Authorship Attribution 2011
- Given texts of uncertain authorship and texts from a set of candidate authors, the task is to map the uncertain texts onto their true authors among the candidates.
- Given a text of uncertain authorship and text from a specific author, the task is to determine whether the given text has been written by that author.
To develop your software, we provide you with a training corpus that comprises several different common attribution and verification scenarios. There are five training collections consisting of real-world texts (for authorship attribution), and three each with a single author (for authorship verification). Learn more »
Classification results are to be formatted in an XML document similar to those found in the
evaluation corpora, just without the
The performance of your authorship attribution will be judged by average precision, recall, and F1 over all authors in the given training set.
The results of the evaluation have been compiled into this Excel sheet. The table shows micro-averaged and macro-averaged precision, recall, and F values for all runs submitted, dependent on the authorship sub-task. Moreover, the respective rankings obtained from these values are shown. The last column shows an overall ranking based on the sum of all ranks.
The authorship attribution approach of Ludovic Tanguy (University of Toulouse & CNRS, France) was highly ranked across all the attribution tasks. It was beaten only once significantly by the approach of Ioannis Kourtis (University of the Aegean, Greece) on the Large task. The approach of Mario Zechner, (Know-Center, Austria) achieved very high precision on the small attribution tasks, but paid for it in recall.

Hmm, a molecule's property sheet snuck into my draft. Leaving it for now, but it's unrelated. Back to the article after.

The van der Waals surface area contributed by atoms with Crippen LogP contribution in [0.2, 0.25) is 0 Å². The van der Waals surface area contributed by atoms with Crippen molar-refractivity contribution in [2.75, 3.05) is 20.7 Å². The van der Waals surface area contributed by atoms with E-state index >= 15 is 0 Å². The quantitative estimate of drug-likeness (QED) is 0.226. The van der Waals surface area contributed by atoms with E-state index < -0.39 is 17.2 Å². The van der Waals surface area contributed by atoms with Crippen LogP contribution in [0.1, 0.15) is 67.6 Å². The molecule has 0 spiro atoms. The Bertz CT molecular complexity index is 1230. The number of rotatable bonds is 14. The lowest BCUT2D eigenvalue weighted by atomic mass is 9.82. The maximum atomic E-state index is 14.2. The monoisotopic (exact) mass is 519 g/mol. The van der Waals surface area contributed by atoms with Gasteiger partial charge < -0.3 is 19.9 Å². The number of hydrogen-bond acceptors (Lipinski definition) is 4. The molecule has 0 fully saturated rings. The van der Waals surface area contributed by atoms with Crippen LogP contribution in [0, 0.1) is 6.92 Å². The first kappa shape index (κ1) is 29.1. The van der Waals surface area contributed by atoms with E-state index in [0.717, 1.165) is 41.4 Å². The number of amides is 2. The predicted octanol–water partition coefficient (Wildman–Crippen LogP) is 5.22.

Regarding the authorship verification tasks, Tim Snider (Porfiau, Canada) achieved the best precision performance overall, though not the highest recall. It must be mentioned that authorship verification is more difficult to be accomplished than authorship attribution. Moreover, the distinction between macro- and micro-averaged performance measuring is meaningless in this case, since there is only one author of interest which is why just one set of results is reported.
A more detailed analysis of the detection performances can be found in the overview paper accompanying this task.
- Patrick Juola. Authorship Attribution. In Foundations and Trends in Information Retrieval, Volume 1, Issue 3, December 2006.
- Moshe Koppel, Jonathan Schler, and Shlomo Argamon. Computational Methods in Authorship Attribution. Journal of the American Society for Information Science and Technology, Volume 60, Issue 1, pages 9-26, January 2009.
- Efstathios Stamatatos. A Survey of Modern Authorship Attribution Methods. Journal of the American Society for Information Science and Technology, Volume 60, Issue 3, pages 538-556, March 2009.